• Andrew Rosenbaum has been a journalist for twenty years at Euromoney, Time, MSN Money, covering politics, business, and finance. He currently resides in France
• Jon Land is the bestselling author of dozens of books in the crime/thriller genre, including The Seven Sins, Strong Enough to Die and Strong Justice.
• Pól Ó Conghaile is a travel writer based in Ireland who has published in CondeNet, Guardian/Observer, Irish Independent, The Globe & Mail (Canada), The Irish Echo (US), Village Magazine and others. He has three times been named Irish Travel Journalist of the Year.
• Lezlie Patterson, is a syndicated romance novel reviewer for McClatchy newspapers.
• Vinton McCabe is the author of seven works of nonfiction on the subject of health and healing, including the now-standard tome Practical Homeopathy, The Healing Enigma, and most recently, The Healing Echo.
The City Lights Spotlight Series is proud to announce the release of
Stranger in Town
by Cedar Sigo
Redolent of John Wieners, Philip Whalen, and Philip Lamantia, Stranger in Town is the second coming of the SF Renaissance.
by Cedar Sigo
Jeans, bitten down
Fingernails, I’ve been
This week wishing
I can tease
Into flowers, same
As ever My heart-
Locket is still
Missing & I miss
Wearing it open,
I remember a black
Fog inside so
Combed through, trapped
Shining me on
"In this new century, there is without doubt further territory for poetry to enter into, and Sigo embraces what is currently available and holds out an offering for the future." —Patrick Dunagan
"Themes of love, ecstasy, darkness, and light are wrestled away from sentimental tourists and into the arms of Cedar Sigo, resident genius of this rare, honest romance." —Lisa Jarnot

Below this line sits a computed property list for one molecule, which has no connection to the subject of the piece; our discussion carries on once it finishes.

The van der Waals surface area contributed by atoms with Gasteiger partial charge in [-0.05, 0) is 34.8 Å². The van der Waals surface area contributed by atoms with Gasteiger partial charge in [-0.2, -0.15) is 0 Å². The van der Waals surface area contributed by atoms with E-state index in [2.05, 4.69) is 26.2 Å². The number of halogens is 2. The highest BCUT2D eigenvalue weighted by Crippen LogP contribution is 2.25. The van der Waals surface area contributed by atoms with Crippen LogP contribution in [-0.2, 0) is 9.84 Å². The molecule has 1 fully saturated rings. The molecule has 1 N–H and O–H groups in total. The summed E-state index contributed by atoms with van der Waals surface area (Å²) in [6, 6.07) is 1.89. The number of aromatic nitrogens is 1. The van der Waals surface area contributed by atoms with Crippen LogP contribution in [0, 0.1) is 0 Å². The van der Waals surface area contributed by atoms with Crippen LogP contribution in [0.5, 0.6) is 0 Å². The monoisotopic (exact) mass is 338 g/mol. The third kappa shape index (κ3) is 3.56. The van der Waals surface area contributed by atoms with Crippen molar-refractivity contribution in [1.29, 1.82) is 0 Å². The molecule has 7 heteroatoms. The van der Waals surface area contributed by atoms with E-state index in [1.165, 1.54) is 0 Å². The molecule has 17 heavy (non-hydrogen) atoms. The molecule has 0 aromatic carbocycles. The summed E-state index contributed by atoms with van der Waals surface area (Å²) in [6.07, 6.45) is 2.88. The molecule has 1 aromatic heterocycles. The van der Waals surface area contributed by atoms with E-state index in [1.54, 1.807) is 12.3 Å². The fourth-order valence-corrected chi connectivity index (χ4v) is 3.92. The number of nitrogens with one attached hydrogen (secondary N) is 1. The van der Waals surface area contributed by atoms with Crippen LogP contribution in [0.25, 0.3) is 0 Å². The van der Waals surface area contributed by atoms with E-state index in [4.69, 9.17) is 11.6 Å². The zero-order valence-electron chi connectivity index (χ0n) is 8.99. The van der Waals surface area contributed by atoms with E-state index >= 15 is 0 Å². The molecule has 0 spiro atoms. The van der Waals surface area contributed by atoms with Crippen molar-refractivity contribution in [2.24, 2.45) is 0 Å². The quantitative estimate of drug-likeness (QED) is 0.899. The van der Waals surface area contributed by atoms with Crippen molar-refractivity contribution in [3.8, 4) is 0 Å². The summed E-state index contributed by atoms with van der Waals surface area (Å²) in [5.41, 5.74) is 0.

"A reality made of poetry is all one could ask for, and here it is-created of skillful, elegant, lyric moments and lines." —Joanne Kyger
List Price $13.95
Buy it online for 30% off the cover price at www.citylights.com
Margin L, poetry by Vernon Frazer: http://www.lulu.com/product/ebook/margin-l/13042003
"“The roots of Vernon Frazer's textual poetry lie as much in the free jazz of John Coltrane, Cecil Taylor and their successors as they do in language-centered poetry, Surrealism, Dada and abstract expressionism. In Margin L, Frazer's words and concepts play over the page until they create a sense that something has happened during each poem’s movement. The poems, however, leave their interpretation of what precisely has happened up to the reader.”
Featured writer in Counterexample Poetics: http://www.counterexamplepoetics.com/2010/10/vernon-frazer-featured-artist.html
BELLICOSE WARBLING blog update: NEW WORK, EBOOKS AND FELINO SORIANO
Portions of Conversational Assemblies by Felino Soriano. Highly recommended:
Raft, a new spoken-word literary journal, is now online, at: www.raftmagazineonline.com Issue 1 features new work from: Scott Abels Niamh Bagnell Susan Powers Bourne Ric Carfagna Jan Carson Joel Chace Arkava Das Mark DuCharme Iris Jamahl Dunkle Bonnie Emerick Michael Farrell Adam Fieled Thomas Fink Vernon Frazer R. Jess Lavolette David Mohan Debrah Morkun Paul Nelson Francis Raven Chad Scheel Sam Schild Brian Seabolt Adam Strauss Mark Stricker Samuel Day Wharton Karena Youtz Raft is currently accepting new work for issue 2 (deadline: December 16, 2010). Best– Brian Seabolt Raft Magazine http://www.raftmagazineonline.com/